Our readings this week are all about generosity and social justice. It may be news to many Americans, but putting the urgent needs of the poor ahead of the wishes of the rich is one of the most consistent themes of the Bible.
Amos levels his tirade against the well-off, not because they have things, but because their eagerness to have things shoves neighbors aside and turns them into a faceless crowd. Their possessions become locked doors to shut people out. And they shut God out too. The reign of God is all about being caught up together into the common life that God already is, and you can’t let that happen if instead you’re caught up into a private, insulated lifestyle.
That seems to be the rich man’s problem in today’s Gospel. Jesus takes an instant liking to him and wants him to join his movement, but the man can’t do that and still hold on to all he has, so he gives up and goes away. Jesus comments that it practically takes a miracle to get the rich to join in God’s common life. Fortunately, though, that’s the kind of miracle God has in mind.
And part of the miracle, apparently, is that people who join in God’s common life experience receiving a hundred times more than they gave up—but not on conventional terms.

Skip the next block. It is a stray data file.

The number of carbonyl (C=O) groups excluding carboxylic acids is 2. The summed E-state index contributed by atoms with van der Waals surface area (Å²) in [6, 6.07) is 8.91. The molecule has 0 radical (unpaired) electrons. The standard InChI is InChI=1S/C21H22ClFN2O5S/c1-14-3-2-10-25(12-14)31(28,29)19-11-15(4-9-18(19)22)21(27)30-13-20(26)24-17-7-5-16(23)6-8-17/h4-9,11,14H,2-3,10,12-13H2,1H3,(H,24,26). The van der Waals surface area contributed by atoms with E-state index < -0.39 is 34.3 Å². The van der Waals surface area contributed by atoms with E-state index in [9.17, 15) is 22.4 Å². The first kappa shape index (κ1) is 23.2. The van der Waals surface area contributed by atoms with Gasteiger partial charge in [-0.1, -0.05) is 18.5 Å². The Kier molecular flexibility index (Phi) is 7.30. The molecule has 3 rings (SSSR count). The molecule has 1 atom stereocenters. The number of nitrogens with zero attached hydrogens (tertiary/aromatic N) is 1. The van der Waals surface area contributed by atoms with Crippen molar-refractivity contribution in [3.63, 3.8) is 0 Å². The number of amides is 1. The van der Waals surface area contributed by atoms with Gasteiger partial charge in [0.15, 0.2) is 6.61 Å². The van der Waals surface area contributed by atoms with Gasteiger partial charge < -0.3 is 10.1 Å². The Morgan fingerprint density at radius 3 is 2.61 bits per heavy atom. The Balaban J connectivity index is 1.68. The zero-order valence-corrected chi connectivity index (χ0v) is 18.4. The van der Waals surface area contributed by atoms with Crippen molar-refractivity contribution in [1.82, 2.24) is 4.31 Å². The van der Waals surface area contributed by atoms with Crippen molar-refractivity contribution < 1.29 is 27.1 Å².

Jesus is talking about the reign of God, being caught up together into the common life that God already is. And that’s not a life that shuts out the suffering and brokenness of the world.
This is a life offered and blessed and broken and shared, just like bread and wine, just like Jesus’ life, just like God’s life. It’s a life that transforms all the things you and I have from locked doors into doors thrown open to let the pains and joys of the world inside. We’re told over and over again that this is the only life worth living because, in the final analysis, it’s the only life that ever gets fully lived. Anything less is a cheap imitation.